Ideas can be as simple as requiring employees to turn out lights that are routinely left on overnight, and sometimes one idea can save thousands of dollars on an annual basis, he said.
The CPA firm meets with the profit champions regularly for as long as it takes for an idea to be effectively carried out, he said.
"We measure what they are doing, make sure they can do it and see that it can actually come down on the bottom line. Then our goal is to make the companies self-sufficient," he said.
Kravitz said he finds 70 percent of all businesses are the same. They have the same basic needs good, long-term employees who are satisfied and happy and who are taking care of customers and providing quality service to ensure the customers are long-term, as well.
Helping clients fill these needs gave him and his colleagues the basis to develop the profit enhancement process, he said.
His team supplies firms with the methodology of the process and trains affiliates around the country.
The firms that carry the program are set in different geographic regions, and the company tries not to have competing firms in any area, he said.
The program is focused on helping businesses find things not readily apparent that can be improved in their companies.
"We tell them, There are lots of $20 bills, $100 bills, $1,000 bills, even $10,000 bills or more that are lying on the floors of businesses, and theyre stepping on them because they just cant stop long enough to be able to pick them up," he said.
Elite/Mastercraft Lamp Co. in Marion, Ark., is currently participating in the process.
Matthew L. Pike, president and chief executive officer of the company, said his employees have completed the first phase and already are more interested in enhancing the companys profits.
His business has been working with the program for about six months, and Pike said he already is seeing improvements in utility and phone bills and reductions in employee paper trails.
"This has caused us to track our utilities and to become more cautious about turning lights off," he said.
"It has made a large amount of difference. We were able to cut our telephone bill by 21 percent and our general utilities by 11.5 percent. Its all bottom line stuff."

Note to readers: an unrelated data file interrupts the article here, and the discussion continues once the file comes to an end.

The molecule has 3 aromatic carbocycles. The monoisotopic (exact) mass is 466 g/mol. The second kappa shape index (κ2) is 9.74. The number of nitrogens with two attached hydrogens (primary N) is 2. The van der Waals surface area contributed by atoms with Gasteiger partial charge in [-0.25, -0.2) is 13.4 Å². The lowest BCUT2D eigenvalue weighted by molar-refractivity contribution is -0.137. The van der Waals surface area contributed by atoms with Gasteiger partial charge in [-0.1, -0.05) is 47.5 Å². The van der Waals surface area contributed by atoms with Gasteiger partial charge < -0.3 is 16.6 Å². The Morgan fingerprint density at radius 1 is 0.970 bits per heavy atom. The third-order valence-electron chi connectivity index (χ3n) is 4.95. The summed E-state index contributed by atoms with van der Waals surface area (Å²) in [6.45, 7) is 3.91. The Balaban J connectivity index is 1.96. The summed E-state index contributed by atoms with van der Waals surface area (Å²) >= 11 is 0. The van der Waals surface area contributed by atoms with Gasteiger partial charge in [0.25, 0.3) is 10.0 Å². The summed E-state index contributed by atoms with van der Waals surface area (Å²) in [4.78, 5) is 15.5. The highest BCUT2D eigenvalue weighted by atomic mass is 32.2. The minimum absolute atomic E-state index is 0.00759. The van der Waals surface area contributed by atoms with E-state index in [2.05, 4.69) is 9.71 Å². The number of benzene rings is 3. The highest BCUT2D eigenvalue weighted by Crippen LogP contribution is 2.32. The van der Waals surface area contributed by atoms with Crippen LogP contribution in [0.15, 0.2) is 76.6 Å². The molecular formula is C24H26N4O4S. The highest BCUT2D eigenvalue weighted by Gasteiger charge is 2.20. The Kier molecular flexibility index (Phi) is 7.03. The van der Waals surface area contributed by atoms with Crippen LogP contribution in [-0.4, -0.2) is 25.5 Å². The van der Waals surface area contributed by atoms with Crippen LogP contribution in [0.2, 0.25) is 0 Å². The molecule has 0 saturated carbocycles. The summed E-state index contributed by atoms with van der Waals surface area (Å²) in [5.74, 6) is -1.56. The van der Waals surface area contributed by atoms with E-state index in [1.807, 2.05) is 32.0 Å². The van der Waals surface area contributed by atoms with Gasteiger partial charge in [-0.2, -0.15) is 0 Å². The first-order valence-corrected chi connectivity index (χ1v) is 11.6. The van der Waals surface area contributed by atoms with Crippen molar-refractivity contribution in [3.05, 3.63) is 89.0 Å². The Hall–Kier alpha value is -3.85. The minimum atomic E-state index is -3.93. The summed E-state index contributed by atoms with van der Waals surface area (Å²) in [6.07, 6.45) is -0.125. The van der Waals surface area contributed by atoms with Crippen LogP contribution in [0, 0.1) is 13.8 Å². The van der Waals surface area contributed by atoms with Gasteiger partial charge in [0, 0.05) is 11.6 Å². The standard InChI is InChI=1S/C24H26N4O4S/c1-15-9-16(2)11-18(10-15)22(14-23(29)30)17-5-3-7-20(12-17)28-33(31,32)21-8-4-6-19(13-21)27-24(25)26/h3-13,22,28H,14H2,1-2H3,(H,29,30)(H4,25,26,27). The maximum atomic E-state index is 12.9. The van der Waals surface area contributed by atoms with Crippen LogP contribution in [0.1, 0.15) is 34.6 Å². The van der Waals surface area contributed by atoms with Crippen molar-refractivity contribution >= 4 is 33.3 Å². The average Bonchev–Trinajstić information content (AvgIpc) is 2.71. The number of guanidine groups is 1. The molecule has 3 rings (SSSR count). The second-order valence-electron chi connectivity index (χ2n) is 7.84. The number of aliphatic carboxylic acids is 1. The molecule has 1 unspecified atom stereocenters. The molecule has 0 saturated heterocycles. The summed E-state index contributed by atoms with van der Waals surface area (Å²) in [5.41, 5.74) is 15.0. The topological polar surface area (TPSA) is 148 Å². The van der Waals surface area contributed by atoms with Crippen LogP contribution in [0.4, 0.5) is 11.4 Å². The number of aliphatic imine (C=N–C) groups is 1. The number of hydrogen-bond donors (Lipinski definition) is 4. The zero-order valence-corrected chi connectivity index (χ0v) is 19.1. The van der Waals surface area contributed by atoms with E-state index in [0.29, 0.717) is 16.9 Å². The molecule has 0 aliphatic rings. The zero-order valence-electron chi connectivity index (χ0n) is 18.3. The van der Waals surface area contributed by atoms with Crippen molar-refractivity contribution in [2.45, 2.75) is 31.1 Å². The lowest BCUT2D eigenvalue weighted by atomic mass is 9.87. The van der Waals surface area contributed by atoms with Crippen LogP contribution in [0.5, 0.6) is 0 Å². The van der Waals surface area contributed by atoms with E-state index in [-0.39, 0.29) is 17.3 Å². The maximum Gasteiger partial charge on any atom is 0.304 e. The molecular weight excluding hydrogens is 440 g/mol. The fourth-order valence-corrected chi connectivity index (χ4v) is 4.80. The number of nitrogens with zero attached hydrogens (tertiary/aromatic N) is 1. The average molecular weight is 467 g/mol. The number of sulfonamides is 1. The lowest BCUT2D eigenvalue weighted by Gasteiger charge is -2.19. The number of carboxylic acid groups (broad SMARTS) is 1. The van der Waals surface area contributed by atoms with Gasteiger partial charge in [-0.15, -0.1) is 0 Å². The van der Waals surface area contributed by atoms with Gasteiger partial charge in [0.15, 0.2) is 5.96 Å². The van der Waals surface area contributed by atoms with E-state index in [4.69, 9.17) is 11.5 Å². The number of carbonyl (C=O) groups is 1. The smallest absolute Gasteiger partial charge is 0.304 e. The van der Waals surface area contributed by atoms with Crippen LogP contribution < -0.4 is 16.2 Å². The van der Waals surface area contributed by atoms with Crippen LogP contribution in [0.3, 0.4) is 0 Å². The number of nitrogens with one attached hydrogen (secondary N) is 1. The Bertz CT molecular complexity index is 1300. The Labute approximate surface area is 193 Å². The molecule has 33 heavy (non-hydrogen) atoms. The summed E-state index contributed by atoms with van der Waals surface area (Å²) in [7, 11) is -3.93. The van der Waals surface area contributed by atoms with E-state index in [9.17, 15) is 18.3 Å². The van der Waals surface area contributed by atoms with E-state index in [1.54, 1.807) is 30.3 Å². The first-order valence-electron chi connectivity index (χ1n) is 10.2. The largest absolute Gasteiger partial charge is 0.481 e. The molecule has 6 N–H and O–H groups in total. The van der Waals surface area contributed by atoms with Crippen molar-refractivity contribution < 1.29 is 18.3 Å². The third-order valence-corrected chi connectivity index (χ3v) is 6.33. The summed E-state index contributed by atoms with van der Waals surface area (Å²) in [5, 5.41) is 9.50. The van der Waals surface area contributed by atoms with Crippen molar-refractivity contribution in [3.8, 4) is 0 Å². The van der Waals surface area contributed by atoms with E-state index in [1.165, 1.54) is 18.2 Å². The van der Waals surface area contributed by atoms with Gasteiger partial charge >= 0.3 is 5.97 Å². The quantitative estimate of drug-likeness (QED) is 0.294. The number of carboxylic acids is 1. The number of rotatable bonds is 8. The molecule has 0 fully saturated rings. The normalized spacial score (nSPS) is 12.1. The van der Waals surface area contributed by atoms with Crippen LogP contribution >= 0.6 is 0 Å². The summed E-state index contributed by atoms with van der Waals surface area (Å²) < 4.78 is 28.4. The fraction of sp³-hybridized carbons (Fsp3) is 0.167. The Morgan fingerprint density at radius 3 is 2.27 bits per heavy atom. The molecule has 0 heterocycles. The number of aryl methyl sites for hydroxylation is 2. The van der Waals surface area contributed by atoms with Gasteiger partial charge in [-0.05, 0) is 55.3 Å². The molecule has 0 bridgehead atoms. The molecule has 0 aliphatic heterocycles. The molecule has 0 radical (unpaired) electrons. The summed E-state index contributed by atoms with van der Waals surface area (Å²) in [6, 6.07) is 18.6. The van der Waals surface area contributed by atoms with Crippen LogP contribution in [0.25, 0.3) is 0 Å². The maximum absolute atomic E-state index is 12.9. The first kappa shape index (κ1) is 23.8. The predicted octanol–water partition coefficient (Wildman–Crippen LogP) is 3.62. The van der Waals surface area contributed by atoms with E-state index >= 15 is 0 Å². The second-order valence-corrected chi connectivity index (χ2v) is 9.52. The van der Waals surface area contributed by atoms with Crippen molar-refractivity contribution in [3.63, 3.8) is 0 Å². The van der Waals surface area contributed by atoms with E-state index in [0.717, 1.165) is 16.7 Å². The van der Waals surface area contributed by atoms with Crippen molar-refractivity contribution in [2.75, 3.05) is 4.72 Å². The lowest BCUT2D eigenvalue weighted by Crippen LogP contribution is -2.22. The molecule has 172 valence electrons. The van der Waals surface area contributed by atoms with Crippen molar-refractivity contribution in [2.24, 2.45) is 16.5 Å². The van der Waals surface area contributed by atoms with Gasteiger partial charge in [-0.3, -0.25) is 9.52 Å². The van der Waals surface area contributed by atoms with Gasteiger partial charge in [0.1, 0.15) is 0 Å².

His company is beginning to see differences on a larger scale as well. Some changes will be made in 30 days, and some could take eight months, but his goal is to see a significant increase in profit, he said.
"It really sparked my people to start thinking profit," he said. "Were about sales, and a lot of times we just think about getting stuff out the door.
"It kind of falls on the guy at the top to worry about profit, and now our people have really gotten involved with it. Its amazing how much of the process theyve bought into."
The Ampac Group, an Asian language translation and desktop publishing firm in Alexandria, Va., tried the process a few years ago. Walter Stewart, president of the firm, said it had immediate results.
"At the time, we were somewhat floundering, and were in need of guidance for maximizing our profits and bottom line," he said.
"We actually had some large projects on the horizon, and we needed guidance to make sure we would make the best of our initiatives in marketing and expanding our business."
He said he was impressed that the profit enhancement team did not come in with all the answers.
"He made us come up with our own answers. I was not expecting that. I thought he was going to be very didactic and tell us exactly what to do. Actually, he made us do a lot of the thinking and guided us toward the solutions we were looking for," he said.
Some program participants only wish they had found the solutions earlier.
"This is a principle that should be taught on the front end," Pike said. "Ive been in business for 35 years, and I wish I had done this 35 years ago. But, its something youre going to have to redo all the time.
"Its going to have to be a way of life, not just something that you do today and dont do tomorrow. It changes your whole way of thinking, and I think its a must," he said.